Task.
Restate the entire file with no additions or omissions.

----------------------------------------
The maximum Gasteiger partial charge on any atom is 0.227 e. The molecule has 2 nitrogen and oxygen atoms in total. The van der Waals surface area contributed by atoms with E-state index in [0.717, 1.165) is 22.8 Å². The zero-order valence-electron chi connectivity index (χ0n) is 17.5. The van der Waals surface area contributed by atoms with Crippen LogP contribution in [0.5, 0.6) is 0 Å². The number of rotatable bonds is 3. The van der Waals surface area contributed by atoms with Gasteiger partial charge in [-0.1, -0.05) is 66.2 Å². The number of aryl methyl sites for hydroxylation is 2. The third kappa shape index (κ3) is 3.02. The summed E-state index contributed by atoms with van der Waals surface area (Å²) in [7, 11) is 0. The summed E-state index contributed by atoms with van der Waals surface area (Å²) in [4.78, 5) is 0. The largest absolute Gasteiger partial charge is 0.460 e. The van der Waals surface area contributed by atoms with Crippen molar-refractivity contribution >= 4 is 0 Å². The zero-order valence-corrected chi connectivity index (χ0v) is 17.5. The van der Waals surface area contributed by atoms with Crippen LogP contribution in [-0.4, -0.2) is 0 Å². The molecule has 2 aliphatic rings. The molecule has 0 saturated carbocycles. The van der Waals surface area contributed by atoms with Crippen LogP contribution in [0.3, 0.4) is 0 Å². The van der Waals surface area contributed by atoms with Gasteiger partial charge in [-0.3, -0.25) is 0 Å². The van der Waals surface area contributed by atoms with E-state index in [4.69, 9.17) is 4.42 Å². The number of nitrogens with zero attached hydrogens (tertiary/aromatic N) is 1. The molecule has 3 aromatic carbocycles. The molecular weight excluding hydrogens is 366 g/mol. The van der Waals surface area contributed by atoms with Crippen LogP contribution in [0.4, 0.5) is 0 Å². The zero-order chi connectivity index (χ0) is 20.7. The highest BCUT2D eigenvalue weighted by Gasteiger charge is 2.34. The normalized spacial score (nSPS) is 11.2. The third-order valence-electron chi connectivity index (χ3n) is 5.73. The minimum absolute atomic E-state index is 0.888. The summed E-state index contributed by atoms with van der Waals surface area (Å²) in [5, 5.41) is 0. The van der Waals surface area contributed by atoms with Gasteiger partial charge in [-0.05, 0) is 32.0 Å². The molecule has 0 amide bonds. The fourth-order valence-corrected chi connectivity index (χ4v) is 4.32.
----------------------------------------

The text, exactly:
The maximum Gasteiger partial charge on any atom is 0.227 e. The molecule has 2 nitrogen and oxygen atoms in total. The van der Waals surface area contributed by atoms with E-state index in [0.717, 1.165) is 22.8 Å². The zero-order valence-electron chi connectivity index (χ0n) is 17.5. The van der Waals surface area contributed by atoms with Crippen LogP contribution in [0.5, 0.6) is 0 Å². The number of rotatable bonds is 3. The van der Waals surface area contributed by atoms with Gasteiger partial charge in [-0.1, -0.05) is 66.2 Å². The number of aryl methyl sites for hydroxylation is 2. The third kappa shape index (κ3) is 3.02. The summed E-state index contributed by atoms with van der Waals surface area (Å²) in [7, 11) is 0. The summed E-state index contributed by atoms with van der Waals surface area (Å²) in [4.78, 5) is 0. The largest absolute Gasteiger partial charge is 0.460 e. The van der Waals surface area contributed by atoms with Crippen molar-refractivity contribution >= 4 is 0 Å². The zero-order valence-corrected chi connectivity index (χ0v) is 17.5. The van der Waals surface area contributed by atoms with Crippen LogP contribution in [-0.4, -0.2) is 0 Å². The molecule has 2 aliphatic rings. The molecule has 0 saturated carbocycles. The van der Waals surface area contributed by atoms with Crippen LogP contribution in [0.3, 0.4) is 0 Å². The van der Waals surface area contributed by atoms with Gasteiger partial charge in [-0.3, -0.25) is 0 Å². The van der Waals surface area contributed by atoms with E-state index in [4.69, 9.17) is 4.42 Å². The number of nitrogens with zero attached hydrogens (tertiary/aromatic N) is 1. The molecule has 3 aromatic carbocycles. The molecular weight excluding hydrogens is 366 g/mol. The van der Waals surface area contributed by atoms with Crippen LogP contribution in [0.4, 0.5) is 0 Å². The zero-order chi connectivity index (χ0) is 20.7. The highest BCUT2D eigenvalue weighted by Gasteiger charge is 2.34. The normalized spacial score (nSPS) is 11.2. The third-order valence-electron chi connectivity index (χ3n) is 5.73. The minimum absolute atomic E-state index is 0.888. The summed E-state index contributed by atoms with van der Waals surface area (Å²) in [5, 5.41) is 0. The van der Waals surface area contributed by atoms with Gasteiger partial charge in [-0.05, 0) is 32.0 Å². The molecule has 0 amide bonds. The fourth-order valence-corrected chi connectivity index (χ4v) is 4.32.